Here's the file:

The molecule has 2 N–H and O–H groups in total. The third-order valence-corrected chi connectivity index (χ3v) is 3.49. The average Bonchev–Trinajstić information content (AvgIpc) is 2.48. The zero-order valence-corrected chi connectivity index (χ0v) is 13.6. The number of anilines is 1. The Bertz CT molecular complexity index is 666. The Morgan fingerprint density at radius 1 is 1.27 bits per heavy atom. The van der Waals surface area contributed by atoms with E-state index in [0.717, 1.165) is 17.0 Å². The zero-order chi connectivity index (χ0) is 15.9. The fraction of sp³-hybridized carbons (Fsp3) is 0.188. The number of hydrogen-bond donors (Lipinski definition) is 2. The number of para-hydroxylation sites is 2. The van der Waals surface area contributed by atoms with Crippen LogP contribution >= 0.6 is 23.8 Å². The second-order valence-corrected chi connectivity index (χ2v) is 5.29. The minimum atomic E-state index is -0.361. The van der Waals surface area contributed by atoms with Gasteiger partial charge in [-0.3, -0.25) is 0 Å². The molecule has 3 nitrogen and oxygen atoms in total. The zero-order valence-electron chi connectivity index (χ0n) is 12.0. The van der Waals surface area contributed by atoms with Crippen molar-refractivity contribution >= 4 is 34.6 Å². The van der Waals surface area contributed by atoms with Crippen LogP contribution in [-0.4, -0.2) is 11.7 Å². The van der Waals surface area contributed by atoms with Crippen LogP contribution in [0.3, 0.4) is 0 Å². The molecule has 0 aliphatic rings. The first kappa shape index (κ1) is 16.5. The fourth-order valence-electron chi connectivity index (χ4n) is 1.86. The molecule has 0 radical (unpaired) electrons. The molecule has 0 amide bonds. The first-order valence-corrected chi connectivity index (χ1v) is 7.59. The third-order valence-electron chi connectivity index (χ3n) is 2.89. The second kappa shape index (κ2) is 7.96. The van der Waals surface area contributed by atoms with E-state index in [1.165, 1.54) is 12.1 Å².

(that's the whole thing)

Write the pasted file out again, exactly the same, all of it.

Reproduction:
The molecule has 2 N–H and O–H groups in total. The third-order valence-corrected chi connectivity index (χ3v) is 3.49. The average Bonchev–Trinajstić information content (AvgIpc) is 2.48. The zero-order valence-corrected chi connectivity index (χ0v) is 13.6. The number of anilines is 1. The Bertz CT molecular complexity index is 666. The Morgan fingerprint density at radius 1 is 1.27 bits per heavy atom. The van der Waals surface area contributed by atoms with E-state index in [0.717, 1.165) is 17.0 Å². The zero-order chi connectivity index (χ0) is 15.9. The fraction of sp³-hybridized carbons (Fsp3) is 0.188. The number of hydrogen-bond donors (Lipinski definition) is 2. The number of para-hydroxylation sites is 2. The van der Waals surface area contributed by atoms with Crippen LogP contribution >= 0.6 is 23.8 Å². The second-order valence-corrected chi connectivity index (χ2v) is 5.29. The minimum atomic E-state index is -0.361. The van der Waals surface area contributed by atoms with Gasteiger partial charge in [-0.3, -0.25) is 0 Å². The molecule has 3 nitrogen and oxygen atoms in total. The zero-order valence-electron chi connectivity index (χ0n) is 12.0. The van der Waals surface area contributed by atoms with Crippen molar-refractivity contribution >= 4 is 34.6 Å². The van der Waals surface area contributed by atoms with Crippen LogP contribution in [-0.4, -0.2) is 11.7 Å². The van der Waals surface area contributed by atoms with Crippen LogP contribution in [0.3, 0.4) is 0 Å². The molecule has 0 aliphatic rings. The first kappa shape index (κ1) is 16.5. The fourth-order valence-electron chi connectivity index (χ4n) is 1.86. The molecule has 0 radical (unpaired) electrons. The molecule has 0 amide bonds. The first-order valence-corrected chi connectivity index (χ1v) is 7.59. The third-order valence-electron chi connectivity index (χ3n) is 2.89. The second kappa shape index (κ2) is 7.96. The van der Waals surface area contributed by atoms with E-state index in [1.165, 1.54) is 12.1 Å².